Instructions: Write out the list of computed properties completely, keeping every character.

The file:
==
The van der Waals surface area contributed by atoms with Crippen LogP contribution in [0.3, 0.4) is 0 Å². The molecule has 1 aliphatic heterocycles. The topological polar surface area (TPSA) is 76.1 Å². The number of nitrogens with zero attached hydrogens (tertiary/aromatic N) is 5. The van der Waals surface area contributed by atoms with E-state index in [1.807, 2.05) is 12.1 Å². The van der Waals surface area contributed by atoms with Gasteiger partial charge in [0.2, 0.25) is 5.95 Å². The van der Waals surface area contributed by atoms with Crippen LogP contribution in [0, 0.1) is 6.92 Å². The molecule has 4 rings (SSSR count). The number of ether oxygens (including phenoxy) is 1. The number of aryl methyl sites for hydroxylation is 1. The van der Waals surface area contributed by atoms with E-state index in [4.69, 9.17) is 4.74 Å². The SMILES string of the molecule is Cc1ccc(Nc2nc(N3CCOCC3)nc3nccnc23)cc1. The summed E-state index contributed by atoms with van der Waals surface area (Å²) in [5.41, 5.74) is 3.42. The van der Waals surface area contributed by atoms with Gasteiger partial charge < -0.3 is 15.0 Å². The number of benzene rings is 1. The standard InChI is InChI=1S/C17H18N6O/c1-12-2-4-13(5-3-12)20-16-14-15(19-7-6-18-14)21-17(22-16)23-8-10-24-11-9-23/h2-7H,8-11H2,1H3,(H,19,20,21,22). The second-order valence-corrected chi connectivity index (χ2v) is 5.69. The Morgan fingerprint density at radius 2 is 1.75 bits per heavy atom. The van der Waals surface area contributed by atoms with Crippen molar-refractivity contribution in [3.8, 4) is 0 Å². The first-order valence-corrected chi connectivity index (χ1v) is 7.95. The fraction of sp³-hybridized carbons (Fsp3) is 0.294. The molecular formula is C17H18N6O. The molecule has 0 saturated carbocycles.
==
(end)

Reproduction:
The van der Waals surface area contributed by atoms with Crippen LogP contribution in [0.3, 0.4) is 0 Å². The molecule has 1 aliphatic heterocycles. The topological polar surface area (TPSA) is 76.1 Å². The number of nitrogens with zero attached hydrogens (tertiary/aromatic N) is 5. The van der Waals surface area contributed by atoms with E-state index in [1.807, 2.05) is 12.1 Å². The van der Waals surface area contributed by atoms with Gasteiger partial charge in [0.2, 0.25) is 5.95 Å². The van der Waals surface area contributed by atoms with Crippen LogP contribution in [0, 0.1) is 6.92 Å². The molecule has 4 rings (SSSR count). The number of ether oxygens (including phenoxy) is 1. The number of aryl methyl sites for hydroxylation is 1. The van der Waals surface area contributed by atoms with E-state index in [4.69, 9.17) is 4.74 Å². The SMILES string of the molecule is Cc1ccc(Nc2nc(N3CCOCC3)nc3nccnc23)cc1. The summed E-state index contributed by atoms with van der Waals surface area (Å²) in [5.41, 5.74) is 3.42. The van der Waals surface area contributed by atoms with Gasteiger partial charge < -0.3 is 15.0 Å². The number of benzene rings is 1. The standard InChI is InChI=1S/C17H18N6O/c1-12-2-4-13(5-3-12)20-16-14-15(19-7-6-18-14)21-17(22-16)23-8-10-24-11-9-23/h2-7H,8-11H2,1H3,(H,19,20,21,22). The second-order valence-corrected chi connectivity index (χ2v) is 5.69. The Morgan fingerprint density at radius 2 is 1.75 bits per heavy atom. The van der Waals surface area contributed by atoms with Crippen molar-refractivity contribution in [3.8, 4) is 0 Å². The first-order valence-corrected chi connectivity index (χ1v) is 7.95. The fraction of sp³-hybridized carbons (Fsp3) is 0.294. The molecular formula is C17H18N6O. The molecule has 0 saturated carbocycles.